What is the ideal age for a leader?

At a recent conference for leaders of major Jewish organizations, I had the privilege of representing Colel Chabad, Israel’s oldest and largest food security organization. While speaking on a panel about the challenges and opportunities facing “legacy” institutions, I noticed that I was by far the youngest person onstage — which was interesting because Colel Chabad was also the oldest organization in the room, having been established in the mid-18th century by Rabbi Schneur Zalman of Liadi, the first Rebbe of Chabad.

This juxtaposition got me thinking about the respective benefits of older versus younger leadership. 

Older leaders offer wisdom and stability gleaned through their years of experience, which is essential for guiding organizations through challenges. They have a more informed perspective that helps them understand the long-term implications of their actions, ensuring stability and continuity within the organization.

Young leaders, on the other hand, bring fresh ideas that can jump-start innovation and growth. Their familiarity with new technologies and trends allows them to adapt quickly and implement organizational goals in an ever-changing world. The dynamism and enthusiasm of youth can be a powerful catalyst for change, inspiring others and injecting a renewed sense of mission and excitement into the organization.

Looking around at what’s happening in society — particularly the recent wave of campus protests — one might conclude that young people are inherently irresponsible or misguided. The fervor and idealism of youth can sometimes be reckless or destructive, fueling the argument that senior leaders should remain at the helm, with young people relegated to supporting roles.

It is clear that we need to combine and leverage both the wisdom of the experienced and the passion of the youth, but the common approach — placing older individuals in top leadership roles while young people merely assist — often results in young leaders feeling sidelined, their enthusiasm going to waste as they are not genuinely empowered to lead. This is what leads to a society in which the youth feel compelled to shout their idealistic demands from the rooftops and impose their perspective on society. This arrangement not only fosters agitation and moral confusion amongst our youth but also leaves the roles of action and execution to the older generation.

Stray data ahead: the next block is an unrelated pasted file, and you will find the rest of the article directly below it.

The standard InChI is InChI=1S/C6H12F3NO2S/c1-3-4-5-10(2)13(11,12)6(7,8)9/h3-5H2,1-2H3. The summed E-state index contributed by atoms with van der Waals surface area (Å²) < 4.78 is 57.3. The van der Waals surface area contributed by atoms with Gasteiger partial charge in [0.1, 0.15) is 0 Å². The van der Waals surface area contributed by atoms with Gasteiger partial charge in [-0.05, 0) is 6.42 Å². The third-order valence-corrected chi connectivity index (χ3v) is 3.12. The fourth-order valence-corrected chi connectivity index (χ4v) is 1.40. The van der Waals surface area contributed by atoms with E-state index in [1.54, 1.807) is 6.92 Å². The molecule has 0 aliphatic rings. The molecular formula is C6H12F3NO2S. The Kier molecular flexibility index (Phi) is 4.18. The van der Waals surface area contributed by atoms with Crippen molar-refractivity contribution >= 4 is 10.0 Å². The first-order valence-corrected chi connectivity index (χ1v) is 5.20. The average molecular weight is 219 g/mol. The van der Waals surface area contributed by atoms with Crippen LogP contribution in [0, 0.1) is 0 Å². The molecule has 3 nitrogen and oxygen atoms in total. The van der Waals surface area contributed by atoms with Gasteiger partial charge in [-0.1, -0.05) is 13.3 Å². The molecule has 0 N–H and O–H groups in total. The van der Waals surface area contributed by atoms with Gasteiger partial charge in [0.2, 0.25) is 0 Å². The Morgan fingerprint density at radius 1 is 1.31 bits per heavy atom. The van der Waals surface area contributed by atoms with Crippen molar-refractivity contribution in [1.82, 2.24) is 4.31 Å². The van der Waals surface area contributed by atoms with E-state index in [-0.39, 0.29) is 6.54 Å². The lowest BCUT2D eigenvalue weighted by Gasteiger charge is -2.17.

This conventional model is fundamentally flawed, and the solution lies in a paradigm shift that transposes the traditional roles of youth and elders. This is where the Rebbe, Rabbi Menachem Mendel Schneerson, whose 30th yahrzeit we mark today, offers a profound and revolutionary vision.

The Rebbe had a unique approach that went beyond simply acknowledging the strengths of both generations. He believed that youth should be at the forefront of leadership, harnessing their vigor and innovative spirit to drive initiatives forward. This was not just a strategy but a fundamental aspect of his philosophy. The Rebbe saw the youth’s natural affinity for innovation and their rejection of stagnation and consensus as a divine gift meant to spread the wisdom of G-d far and wide. Even in the ’60s, when the Jewish establishment was shocked by the counterculture movement and vocal youth rebellion, the Rebbe saw a spiritual longing beneath this defiance, a longing that could not be calmed and would not be quieted by societal conventions. Granted, their energy needed to be channeled productively and towards Divine goals, but their passion and willingness to buck the status quo could be a tremendous tool in making the world a better place. 

The Rebbe’s vision for the elderly was equally revolutionary. He rejected the conventional notion of retirement as a time to withdraw from active life. Instead, he viewed those golden years as an opportunity for an even greater — albeit adjusted — form of contribution. The Rebbe valued the life experience and accumulated wisdom of older individuals, encouraging them to remain engaged as mentors and advisors to the younger generation. Their insight and guidance could help shape the actions and decisions of the youth, ensuring that their energy and innovation are aligned with timeless values and principles. 

The Rebbe’s philosophy was not just theoretical but practical. He put his beliefs into action by trusting young leaders to fill significant roles and sending them to diverse and challenging locations across the globe. My father, Rabbi Sholom Duchman, was only 22 the first time he represented the Rebbe in a meeting with a prime minister of Israel. Rabbi Avraham Shemtov was in his 20s when he started representing Chabad in Washington, D.C., and Rabbi Berel Lazar was also in his 20 when he took his position in Moscow. Today, that model continues as the Rebbe’s army numbers over 5,000 couples, with an overwhelming majority beginning in their role while still in their 20s. 

This approach is revolutionary not only in that it leverages the strengths of both young and old, but in getting the setup right. If we as a society can adopt this formula, we can accomplish amazing things. We should empower the youth and enable their contributions, while simultaneously ensuring that the framework and direction are garnered from the wisdom of the ages. This is especially true for us as Jews; our tradition is not static but entrusted to each new generation to carry forward.

By harnessing the energy of the youth and the wisdom of the elders, we can build a future that honors our past and embraces the possibilities of tomorrow.

Rabbi Zalman Duchman is the director of development at Colel Chabad, Israel’s oldest continuously operating charity. He lives with his family on Roosevelt Island, N.Y., where he directs Chabad of Roosevelt Island.